Pinhooking Picks Up Momentum at Fasig-Tipton

Pinhooking Picks Up Momentum at Fasig-Tipton
Photo: Anne M. Eberhardt
New pinhookers Drew and Laurie Rayman have been active at the Fasig-Tipton Kentucky July Yearling sale.

Previous to the start of this year’s yearling auction season, there was speculation that pinhookers – purchasers of yearlings resale at 2-year-old auctions next year – would not be as active in the past.

Based on Monday’s results from the Fasig-Tipton Kentucky yearling sale, the pinhooking profession is alive and well, with two relative newcomers to the resale game among the most active buyers.

Buzz Chace, representing the newly formed L and F Stable. Land F, was the session’s leading buyer with eight horses bought for $1,201,000.

L and F consists of veteran horse owner/breeders Lewis Lakin and Terry Finley, president of West Point Thoroughbreds. West Point, which races a successful stable for partnerships, is enjoying one of its best years ever.

Finley said there are about six other partners involved in L and F and that the pinhookers will be active at the Fasig-Tipon Saratoga yearling sale and the Keeneland September yearling sale.

“It’s a group of industry professionals, a good number of them not involved with us (West Point),” Finley explained. “It’s just another way to diversify their equine investment portfolios.”

Finley said he and Lakin believed it was an opportune time to make the plunge into the pinhooking game.

“We hope it is (a good time to enter pinhooking), but you never know. Only time will tell,” Finley said.

Finley said that based upon the criteria being used by the partnership, the horses they are buying could become welcome additions to either partners’ stable.

“When you are buying good, quality horses you can never go wrong,” he said.

The other new pinhooking venture making noise Monday was the Rayzin the Bar Stable of New Yorker Drew Rayman. Rayman, who bought a Candy Ride filly for $230,000 and a Smarty Jones   filly for $150,000, with trainer John Kimmel signing the tickets.

Rayman, who has been involved in successful pinhooking ventures with Hoby Kight, will pinhook under the name Zephyr Stable.

Rayman hopes to revolutionize the pinhooking game by taking a unique approach to how the Zephyr horses will be prepped and showcased for the 2008 Fasig-Tipton 2-year-old sale at Calder Racecourse. Rather than emphasizing the horses’ speed during the pre-sale workouts, as is the norm, Rayman plans to request that FT allow the horses to breeze in company, with little or no regard for their workout times.

“We plan to get away from the emphasis on speed at the 2-year-old sales,” Rayman said, noting that many times the horses with the best workout times bring the top prices and then do not race for four or five months. “Our intention is to buy well-pedigreed horses and bring them to the sale and breeze them in company – slowly. Get them ready so that whoever purchases them can go on training them rather than having that four-month back off.”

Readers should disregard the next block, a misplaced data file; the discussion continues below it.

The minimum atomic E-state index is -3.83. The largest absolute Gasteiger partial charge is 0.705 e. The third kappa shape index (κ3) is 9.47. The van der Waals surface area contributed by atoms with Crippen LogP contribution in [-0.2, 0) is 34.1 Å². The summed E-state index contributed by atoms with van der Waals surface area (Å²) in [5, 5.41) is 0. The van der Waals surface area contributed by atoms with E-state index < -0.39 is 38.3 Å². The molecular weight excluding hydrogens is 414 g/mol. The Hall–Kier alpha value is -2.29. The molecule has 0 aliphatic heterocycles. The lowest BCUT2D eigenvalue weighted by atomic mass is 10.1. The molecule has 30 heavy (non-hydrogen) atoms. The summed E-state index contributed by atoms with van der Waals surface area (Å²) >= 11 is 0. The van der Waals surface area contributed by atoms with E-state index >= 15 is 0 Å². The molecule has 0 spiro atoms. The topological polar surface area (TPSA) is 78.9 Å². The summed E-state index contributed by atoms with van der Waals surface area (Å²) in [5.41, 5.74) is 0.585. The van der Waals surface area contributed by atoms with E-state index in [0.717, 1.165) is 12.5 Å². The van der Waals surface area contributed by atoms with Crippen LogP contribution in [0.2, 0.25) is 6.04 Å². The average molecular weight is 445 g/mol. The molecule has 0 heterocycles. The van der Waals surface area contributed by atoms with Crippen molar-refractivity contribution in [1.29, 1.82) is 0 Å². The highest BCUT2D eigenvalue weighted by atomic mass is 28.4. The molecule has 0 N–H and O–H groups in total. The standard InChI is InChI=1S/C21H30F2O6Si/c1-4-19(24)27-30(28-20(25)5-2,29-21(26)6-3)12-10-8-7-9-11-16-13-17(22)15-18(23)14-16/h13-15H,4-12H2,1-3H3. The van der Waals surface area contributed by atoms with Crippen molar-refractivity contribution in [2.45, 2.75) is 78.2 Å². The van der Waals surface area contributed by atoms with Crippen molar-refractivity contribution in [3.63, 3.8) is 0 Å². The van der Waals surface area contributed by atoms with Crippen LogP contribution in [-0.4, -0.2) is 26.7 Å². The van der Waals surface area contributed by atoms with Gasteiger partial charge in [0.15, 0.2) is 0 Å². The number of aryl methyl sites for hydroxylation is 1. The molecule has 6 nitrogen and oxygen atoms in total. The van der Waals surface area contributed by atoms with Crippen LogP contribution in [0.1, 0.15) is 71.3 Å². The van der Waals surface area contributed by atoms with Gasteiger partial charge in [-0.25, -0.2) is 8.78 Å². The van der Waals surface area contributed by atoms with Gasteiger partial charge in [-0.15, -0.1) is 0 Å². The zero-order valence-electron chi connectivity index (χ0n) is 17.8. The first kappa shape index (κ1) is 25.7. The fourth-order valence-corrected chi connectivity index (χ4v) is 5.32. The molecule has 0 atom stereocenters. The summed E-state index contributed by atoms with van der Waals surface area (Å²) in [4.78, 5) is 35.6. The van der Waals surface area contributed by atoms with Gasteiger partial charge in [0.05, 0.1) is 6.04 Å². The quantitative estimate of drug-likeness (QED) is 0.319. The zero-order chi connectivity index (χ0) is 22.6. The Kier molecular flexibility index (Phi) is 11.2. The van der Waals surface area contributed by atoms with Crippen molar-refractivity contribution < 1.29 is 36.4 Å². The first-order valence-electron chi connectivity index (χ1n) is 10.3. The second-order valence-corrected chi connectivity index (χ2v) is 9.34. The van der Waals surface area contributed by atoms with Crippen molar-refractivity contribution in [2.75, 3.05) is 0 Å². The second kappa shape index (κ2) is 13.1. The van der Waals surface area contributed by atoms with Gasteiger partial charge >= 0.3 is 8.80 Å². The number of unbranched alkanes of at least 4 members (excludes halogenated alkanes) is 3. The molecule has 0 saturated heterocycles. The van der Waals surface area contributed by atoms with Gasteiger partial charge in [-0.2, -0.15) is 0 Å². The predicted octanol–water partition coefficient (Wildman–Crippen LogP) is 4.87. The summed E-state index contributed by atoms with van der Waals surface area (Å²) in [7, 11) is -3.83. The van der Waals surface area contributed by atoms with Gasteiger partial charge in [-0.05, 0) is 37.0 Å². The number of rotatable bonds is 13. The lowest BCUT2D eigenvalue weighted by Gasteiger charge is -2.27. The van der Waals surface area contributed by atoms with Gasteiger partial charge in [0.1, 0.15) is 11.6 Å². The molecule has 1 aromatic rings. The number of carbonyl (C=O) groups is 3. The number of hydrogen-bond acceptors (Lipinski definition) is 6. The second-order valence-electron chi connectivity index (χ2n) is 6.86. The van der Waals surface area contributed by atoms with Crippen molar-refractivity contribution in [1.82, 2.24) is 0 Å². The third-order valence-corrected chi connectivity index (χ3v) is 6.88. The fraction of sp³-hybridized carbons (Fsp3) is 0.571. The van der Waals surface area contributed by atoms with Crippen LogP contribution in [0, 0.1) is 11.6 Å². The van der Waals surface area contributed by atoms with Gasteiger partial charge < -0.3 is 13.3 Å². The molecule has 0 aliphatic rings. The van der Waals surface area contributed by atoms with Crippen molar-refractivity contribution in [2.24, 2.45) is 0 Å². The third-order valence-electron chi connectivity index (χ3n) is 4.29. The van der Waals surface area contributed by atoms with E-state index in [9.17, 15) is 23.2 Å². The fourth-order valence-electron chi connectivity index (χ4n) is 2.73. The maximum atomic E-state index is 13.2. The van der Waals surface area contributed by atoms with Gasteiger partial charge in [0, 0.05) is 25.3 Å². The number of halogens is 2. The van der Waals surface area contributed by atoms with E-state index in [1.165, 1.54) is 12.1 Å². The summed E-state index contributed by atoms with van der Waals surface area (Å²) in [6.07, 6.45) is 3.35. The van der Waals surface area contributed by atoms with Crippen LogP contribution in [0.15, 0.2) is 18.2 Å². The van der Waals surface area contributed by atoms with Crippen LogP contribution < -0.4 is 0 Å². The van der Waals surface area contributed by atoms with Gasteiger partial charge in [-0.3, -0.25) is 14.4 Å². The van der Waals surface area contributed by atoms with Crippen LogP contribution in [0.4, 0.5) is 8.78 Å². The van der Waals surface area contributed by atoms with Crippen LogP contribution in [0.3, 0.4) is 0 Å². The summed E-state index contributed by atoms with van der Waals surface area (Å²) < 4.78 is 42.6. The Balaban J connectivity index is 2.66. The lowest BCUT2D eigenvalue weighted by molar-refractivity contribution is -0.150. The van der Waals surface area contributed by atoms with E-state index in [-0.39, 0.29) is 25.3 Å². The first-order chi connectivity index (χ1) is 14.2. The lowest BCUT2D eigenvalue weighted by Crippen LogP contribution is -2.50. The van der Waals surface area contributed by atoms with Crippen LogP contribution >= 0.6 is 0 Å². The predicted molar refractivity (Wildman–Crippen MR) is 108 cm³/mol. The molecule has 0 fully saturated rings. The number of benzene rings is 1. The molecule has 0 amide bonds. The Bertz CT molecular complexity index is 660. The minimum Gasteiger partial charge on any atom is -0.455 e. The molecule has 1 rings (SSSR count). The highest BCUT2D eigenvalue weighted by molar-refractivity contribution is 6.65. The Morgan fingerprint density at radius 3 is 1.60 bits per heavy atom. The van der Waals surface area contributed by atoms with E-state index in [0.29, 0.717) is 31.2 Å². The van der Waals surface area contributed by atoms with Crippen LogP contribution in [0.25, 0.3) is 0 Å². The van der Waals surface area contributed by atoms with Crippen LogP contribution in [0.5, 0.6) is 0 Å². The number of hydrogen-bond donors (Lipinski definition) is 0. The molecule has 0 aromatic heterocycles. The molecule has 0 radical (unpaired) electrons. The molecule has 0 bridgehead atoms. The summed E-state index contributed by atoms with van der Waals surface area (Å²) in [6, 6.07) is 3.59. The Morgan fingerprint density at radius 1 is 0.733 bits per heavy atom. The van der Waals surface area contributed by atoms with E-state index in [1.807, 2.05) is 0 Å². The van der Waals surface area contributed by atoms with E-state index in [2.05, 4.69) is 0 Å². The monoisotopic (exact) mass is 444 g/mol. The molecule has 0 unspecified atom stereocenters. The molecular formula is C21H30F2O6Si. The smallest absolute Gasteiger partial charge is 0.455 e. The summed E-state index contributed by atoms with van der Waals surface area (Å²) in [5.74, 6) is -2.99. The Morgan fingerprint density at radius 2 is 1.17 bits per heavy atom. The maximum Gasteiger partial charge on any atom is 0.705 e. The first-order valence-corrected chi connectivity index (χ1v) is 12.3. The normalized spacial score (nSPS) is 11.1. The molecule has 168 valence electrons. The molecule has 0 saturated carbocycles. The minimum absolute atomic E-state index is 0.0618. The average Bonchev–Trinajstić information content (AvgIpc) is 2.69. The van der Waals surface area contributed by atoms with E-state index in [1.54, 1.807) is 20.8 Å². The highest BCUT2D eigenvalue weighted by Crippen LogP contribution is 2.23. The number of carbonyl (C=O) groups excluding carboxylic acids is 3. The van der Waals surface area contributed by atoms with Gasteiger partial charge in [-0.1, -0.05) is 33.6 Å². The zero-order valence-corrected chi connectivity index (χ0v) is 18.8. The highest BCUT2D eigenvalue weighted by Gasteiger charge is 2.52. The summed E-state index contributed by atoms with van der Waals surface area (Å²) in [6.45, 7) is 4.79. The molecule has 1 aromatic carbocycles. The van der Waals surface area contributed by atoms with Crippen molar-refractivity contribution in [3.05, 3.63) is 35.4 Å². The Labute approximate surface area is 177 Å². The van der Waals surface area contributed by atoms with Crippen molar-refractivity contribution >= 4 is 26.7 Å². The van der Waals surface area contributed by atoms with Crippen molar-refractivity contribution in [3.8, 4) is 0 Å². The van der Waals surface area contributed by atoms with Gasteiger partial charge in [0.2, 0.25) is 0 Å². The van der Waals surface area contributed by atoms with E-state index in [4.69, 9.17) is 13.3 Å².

The owner acknowledges that his unorthodox plan needs support from the sales company and buyers to work.

“It’s the grand experiment. We are going to be penalized (by the final prices based on the workout times), but we are going to have horses go out there and breeze (an eighth of a mile) in 13 or 14 seconds. People are going to say, ‘I don’t get it.’ But I promise you, when the day is done they are going to have a sound horse. Hopefully, that will translate to stakes wins.

“I think eventually they are going say we want sounder horses, and we will be ready to give it to them. We have to get permission from Fasig-Tipton to breeze them in company. I don’t care whether they time them or not. We want to do it our way.”

Rayman said he will continue to be involved with the more traditional pinhooking activities of Kight. “I am going to do a regular pinhooking thing, but I am going to try this new pinhooking thing.”

The owner, who is COO of i33, an Internet marketing firm based in New York, said he chose the Zephyr stable name because the word zephyr means a “mild, easy breeze. That’s going to be our guiding thing. No whip, in an easy breeze.”

Not unlike Lakin and Finley, Rayman is buying horses that he would not mind racing himself should his bold experiment not work out.

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